It’s funny DC Comics was when I worked for them an extremely Catholic place, if you did not follow the rules of the current Pope and his bishops you were banished to the nether regions of hell. Watching from that hell it’s fun watching DC enter into the blogosphere and low and behold the Comics Blogosphere turned out to be an extremely Catholic place that blames many of the evils of DC all on the evils of Adobe Flash.
One group of close minded priests picking at another group of close minded priests, the blogosphere as close minded as the editors of DC, sad. For me it’s just interesting to see people try and do comics on the web in different ways and not settle for single screens as the only craft model.
When you draw comics on a page you are constructing a facscimile of how the page will be viewed and layering it on your desktop is like a book, on screen we get the screen, my screen never changes never flips and I can’t take it to the toilet with me.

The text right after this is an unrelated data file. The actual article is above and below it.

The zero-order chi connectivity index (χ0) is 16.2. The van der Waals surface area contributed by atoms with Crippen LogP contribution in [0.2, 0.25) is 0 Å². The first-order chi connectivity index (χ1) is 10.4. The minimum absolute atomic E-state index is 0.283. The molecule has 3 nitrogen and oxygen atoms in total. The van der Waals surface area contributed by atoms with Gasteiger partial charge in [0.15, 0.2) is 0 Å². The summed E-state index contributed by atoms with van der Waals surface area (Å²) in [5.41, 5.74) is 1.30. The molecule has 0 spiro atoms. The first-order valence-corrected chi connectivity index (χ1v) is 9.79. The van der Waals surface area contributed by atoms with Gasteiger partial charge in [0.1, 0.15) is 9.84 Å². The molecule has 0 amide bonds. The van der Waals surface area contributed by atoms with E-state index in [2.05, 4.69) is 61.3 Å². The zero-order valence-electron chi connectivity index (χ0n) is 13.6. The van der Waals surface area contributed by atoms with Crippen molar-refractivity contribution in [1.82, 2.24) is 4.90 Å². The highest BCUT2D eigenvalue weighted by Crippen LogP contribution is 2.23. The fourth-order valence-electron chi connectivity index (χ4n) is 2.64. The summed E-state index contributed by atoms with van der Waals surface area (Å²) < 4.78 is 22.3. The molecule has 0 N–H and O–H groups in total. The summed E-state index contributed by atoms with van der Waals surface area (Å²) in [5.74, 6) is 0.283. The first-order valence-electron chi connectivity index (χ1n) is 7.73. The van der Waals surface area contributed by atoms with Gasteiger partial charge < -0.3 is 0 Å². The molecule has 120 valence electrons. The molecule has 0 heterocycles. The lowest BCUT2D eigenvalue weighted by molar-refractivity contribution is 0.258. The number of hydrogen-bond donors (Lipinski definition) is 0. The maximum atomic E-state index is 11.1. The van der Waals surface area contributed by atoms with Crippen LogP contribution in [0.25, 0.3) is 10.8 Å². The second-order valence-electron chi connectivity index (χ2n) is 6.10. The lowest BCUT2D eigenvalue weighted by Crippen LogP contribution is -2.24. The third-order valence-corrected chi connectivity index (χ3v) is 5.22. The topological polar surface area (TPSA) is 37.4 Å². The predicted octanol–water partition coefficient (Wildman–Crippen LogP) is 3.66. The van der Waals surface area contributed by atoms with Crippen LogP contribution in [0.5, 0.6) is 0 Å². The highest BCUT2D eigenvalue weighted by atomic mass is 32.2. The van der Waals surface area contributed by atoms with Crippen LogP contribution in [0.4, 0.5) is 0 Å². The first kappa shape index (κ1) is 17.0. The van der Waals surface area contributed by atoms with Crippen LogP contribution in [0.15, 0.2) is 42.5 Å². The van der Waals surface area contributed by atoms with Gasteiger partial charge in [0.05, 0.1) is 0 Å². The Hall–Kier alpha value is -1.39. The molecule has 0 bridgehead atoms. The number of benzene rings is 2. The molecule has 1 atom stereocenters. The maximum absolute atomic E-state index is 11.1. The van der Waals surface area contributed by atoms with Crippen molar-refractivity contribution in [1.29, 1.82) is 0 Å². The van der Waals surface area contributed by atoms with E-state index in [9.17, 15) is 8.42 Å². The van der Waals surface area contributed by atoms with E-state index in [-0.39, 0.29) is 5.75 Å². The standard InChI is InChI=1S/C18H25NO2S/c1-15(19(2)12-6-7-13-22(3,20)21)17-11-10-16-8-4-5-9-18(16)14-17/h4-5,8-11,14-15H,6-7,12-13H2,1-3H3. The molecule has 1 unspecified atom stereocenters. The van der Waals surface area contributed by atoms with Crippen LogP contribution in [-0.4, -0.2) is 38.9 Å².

So how do you frame the drawings in context of the screen, how do the drawings load into that space and let you see the story, place one to play at is the timeline, why do you use time to structure your whole story and not your individual pages?
No matter how you construct it a web page is about time not about space, if your have a stream going through one place it is time, wheras the book is taking up space , the simple answer is you ignore time and construct small units that work as indivisual screens, individual screens allow you tomake your unit and go from there building slowly as the thing works
So elements of a web comic would involve single screens with multiple panels or not balanced against a use of the timeline to introduce panels in a context , there is a pattern in there somewhere.